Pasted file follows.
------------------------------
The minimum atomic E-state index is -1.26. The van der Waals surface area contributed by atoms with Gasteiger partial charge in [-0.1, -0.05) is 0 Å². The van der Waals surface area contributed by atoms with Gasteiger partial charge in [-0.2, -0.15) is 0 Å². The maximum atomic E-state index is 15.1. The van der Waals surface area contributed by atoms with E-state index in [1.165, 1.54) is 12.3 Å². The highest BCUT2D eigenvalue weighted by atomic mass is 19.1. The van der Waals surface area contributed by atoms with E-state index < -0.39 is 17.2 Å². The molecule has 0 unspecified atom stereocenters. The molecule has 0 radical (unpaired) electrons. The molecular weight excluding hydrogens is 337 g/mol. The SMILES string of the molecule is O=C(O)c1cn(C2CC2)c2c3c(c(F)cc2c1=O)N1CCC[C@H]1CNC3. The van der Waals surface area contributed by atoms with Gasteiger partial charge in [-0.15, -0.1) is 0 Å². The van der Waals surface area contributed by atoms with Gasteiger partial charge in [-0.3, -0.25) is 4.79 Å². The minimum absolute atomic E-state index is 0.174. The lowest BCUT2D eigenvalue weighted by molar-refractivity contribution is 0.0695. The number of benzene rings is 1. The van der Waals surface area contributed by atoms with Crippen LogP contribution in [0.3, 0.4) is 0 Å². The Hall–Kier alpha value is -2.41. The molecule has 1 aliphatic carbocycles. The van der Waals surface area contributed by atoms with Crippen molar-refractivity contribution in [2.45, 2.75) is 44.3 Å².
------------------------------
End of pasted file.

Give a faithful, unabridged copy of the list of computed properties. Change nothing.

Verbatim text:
The minimum atomic E-state index is -1.26. The van der Waals surface area contributed by atoms with Gasteiger partial charge in [-0.1, -0.05) is 0 Å². The van der Waals surface area contributed by atoms with Gasteiger partial charge in [-0.2, -0.15) is 0 Å². The maximum atomic E-state index is 15.1. The van der Waals surface area contributed by atoms with E-state index in [1.165, 1.54) is 12.3 Å². The highest BCUT2D eigenvalue weighted by atomic mass is 19.1. The van der Waals surface area contributed by atoms with E-state index < -0.39 is 17.2 Å². The molecule has 0 unspecified atom stereocenters. The molecule has 0 radical (unpaired) electrons. The molecular weight excluding hydrogens is 337 g/mol. The SMILES string of the molecule is O=C(O)c1cn(C2CC2)c2c3c(c(F)cc2c1=O)N1CCC[C@H]1CNC3. The van der Waals surface area contributed by atoms with Gasteiger partial charge in [-0.15, -0.1) is 0 Å². The van der Waals surface area contributed by atoms with Gasteiger partial charge in [-0.3, -0.25) is 4.79 Å². The minimum absolute atomic E-state index is 0.174. The lowest BCUT2D eigenvalue weighted by molar-refractivity contribution is 0.0695. The number of benzene rings is 1. The van der Waals surface area contributed by atoms with Crippen LogP contribution in [0.3, 0.4) is 0 Å². The Hall–Kier alpha value is -2.41. The molecule has 1 aliphatic carbocycles. The van der Waals surface area contributed by atoms with Crippen molar-refractivity contribution in [2.45, 2.75) is 44.3 Å².